3. If you get SSI benefits, you automatically get AHCCCS coverage. So if the strategies we explain here help you keep getting SSI while you start your business, you’ll also keep getting your AHCCCS coverage.
  4. If you get Social Security Disability Insurance (SSDI) and Medicare, your Medicare coverage will continue for many years, even if you lose your SSDI benefits due to the income you make with your business.

Note: Because of health care reform you can now buy private health insurance on, even if you have a pre-existing health condition. You will never end up with without access to health insurance because of your small business. However, the programs listed above are often better options for people with disabilities, so it is a good idea to explore all of them.

Individual Development Accounts (IDAs)

An Individual Development Account (IDA) is a type of savings plan for people with low income offered by nonprofit agencies in some Arizona communities. When you open an IDA, a special bank account is set up, and all the money that is deposited into the account does not count towards the $2,000 resource limit ($3,000 for couples), as long as your IDA is federally funded.

For most IDAs, the nonprofit agency will match your contribution. For example, if you put in $25 per month, they may also contribute $25, or perhaps even more. This makes them a fantastic way to save! Not only are the funds protected, you basically get “free money” as you go along.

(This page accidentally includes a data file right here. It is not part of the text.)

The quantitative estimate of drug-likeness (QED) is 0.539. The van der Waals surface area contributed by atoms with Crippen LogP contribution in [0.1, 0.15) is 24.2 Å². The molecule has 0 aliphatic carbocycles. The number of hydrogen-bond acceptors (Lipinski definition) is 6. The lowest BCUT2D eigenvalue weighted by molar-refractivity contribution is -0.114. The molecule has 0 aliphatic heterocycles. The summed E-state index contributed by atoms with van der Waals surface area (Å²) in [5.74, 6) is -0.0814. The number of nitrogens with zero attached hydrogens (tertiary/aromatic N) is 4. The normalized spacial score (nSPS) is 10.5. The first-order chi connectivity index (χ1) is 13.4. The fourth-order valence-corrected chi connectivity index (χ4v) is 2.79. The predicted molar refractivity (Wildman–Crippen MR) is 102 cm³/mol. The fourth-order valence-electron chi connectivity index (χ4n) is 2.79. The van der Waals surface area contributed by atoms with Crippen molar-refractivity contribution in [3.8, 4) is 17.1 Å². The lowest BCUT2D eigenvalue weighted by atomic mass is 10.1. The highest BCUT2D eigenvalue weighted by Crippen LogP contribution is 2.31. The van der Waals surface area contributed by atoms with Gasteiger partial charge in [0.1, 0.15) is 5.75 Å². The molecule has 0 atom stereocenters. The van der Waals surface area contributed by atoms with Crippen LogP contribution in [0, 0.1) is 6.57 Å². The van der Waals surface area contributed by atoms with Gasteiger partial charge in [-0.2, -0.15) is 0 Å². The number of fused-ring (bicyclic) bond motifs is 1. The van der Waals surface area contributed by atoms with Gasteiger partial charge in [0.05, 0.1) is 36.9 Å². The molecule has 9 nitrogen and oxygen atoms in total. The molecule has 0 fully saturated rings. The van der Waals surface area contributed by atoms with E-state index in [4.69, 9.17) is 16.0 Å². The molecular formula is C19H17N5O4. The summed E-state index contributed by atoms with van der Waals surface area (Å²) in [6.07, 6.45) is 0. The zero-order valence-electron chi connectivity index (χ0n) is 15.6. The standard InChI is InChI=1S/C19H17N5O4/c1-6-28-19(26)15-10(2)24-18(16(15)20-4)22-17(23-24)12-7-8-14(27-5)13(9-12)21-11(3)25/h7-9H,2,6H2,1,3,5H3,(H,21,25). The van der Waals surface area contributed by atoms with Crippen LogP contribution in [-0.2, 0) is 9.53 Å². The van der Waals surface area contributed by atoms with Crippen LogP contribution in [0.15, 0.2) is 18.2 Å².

An additional benefit of an IDA program is that participants get free credit repair and financial education classes that help prepare them for running a business. These mandatory classes are a fantastic additional resource for new entrepreneurs.

There are some limitations with IDAs. Usually the maximum savings are limited to a few thousand dollars, and there is usually a period of time when monthly contributions are required (often 6 – 10 months or longer) before the money will be matched and can be used for your business. Also, the money can only be used to buy a home, pay for higher education, or fund your small business.

To learn more, read the DB101 article on Individual Development Accounts.

Your monthly contribution